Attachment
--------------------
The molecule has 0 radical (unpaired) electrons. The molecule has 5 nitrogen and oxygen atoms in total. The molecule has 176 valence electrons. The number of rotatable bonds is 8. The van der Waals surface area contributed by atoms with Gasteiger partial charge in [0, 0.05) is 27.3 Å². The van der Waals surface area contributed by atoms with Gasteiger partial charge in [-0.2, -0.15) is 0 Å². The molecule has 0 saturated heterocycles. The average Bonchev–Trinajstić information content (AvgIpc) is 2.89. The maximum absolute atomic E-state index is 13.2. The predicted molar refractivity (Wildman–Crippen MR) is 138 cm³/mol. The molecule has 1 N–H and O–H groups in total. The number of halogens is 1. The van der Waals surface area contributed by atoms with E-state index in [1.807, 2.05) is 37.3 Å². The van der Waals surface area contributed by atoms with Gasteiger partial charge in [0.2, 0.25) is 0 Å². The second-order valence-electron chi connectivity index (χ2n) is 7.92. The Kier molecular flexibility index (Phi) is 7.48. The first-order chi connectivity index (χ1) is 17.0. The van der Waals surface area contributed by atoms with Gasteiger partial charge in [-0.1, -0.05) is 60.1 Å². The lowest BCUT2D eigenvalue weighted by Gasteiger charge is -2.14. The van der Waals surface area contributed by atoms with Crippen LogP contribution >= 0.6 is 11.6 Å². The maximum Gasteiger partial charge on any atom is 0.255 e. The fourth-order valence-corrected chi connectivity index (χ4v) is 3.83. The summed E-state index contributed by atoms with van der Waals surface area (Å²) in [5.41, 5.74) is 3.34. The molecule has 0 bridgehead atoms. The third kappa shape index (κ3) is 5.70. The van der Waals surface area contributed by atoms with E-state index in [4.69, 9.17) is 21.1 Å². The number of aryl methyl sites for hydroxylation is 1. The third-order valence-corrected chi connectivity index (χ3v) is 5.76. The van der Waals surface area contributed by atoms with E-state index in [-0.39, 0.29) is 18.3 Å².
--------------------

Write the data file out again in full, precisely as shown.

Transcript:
The molecule has 0 radical (unpaired) electrons. The molecule has 5 nitrogen and oxygen atoms in total. The molecule has 176 valence electrons. The number of rotatable bonds is 8. The van der Waals surface area contributed by atoms with Gasteiger partial charge in [0, 0.05) is 27.3 Å². The van der Waals surface area contributed by atoms with Gasteiger partial charge in [-0.2, -0.15) is 0 Å². The molecule has 0 saturated heterocycles. The average Bonchev–Trinajstić information content (AvgIpc) is 2.89. The maximum absolute atomic E-state index is 13.2. The predicted molar refractivity (Wildman–Crippen MR) is 138 cm³/mol. The molecule has 1 N–H and O–H groups in total. The number of halogens is 1. The van der Waals surface area contributed by atoms with E-state index in [1.807, 2.05) is 37.3 Å². The van der Waals surface area contributed by atoms with Gasteiger partial charge in [0.2, 0.25) is 0 Å². The second-order valence-electron chi connectivity index (χ2n) is 7.92. The Kier molecular flexibility index (Phi) is 7.48. The first-order chi connectivity index (χ1) is 17.0. The van der Waals surface area contributed by atoms with Gasteiger partial charge in [-0.1, -0.05) is 60.1 Å². The lowest BCUT2D eigenvalue weighted by Gasteiger charge is -2.14. The van der Waals surface area contributed by atoms with Crippen LogP contribution >= 0.6 is 11.6 Å². The maximum Gasteiger partial charge on any atom is 0.255 e. The fourth-order valence-corrected chi connectivity index (χ4v) is 3.83. The summed E-state index contributed by atoms with van der Waals surface area (Å²) in [5.41, 5.74) is 3.34. The molecule has 0 bridgehead atoms. The third kappa shape index (κ3) is 5.70. The van der Waals surface area contributed by atoms with E-state index in [4.69, 9.17) is 21.1 Å². The number of aryl methyl sites for hydroxylation is 1. The third-order valence-corrected chi connectivity index (χ3v) is 5.76. The van der Waals surface area contributed by atoms with E-state index in [-0.39, 0.29) is 18.3 Å².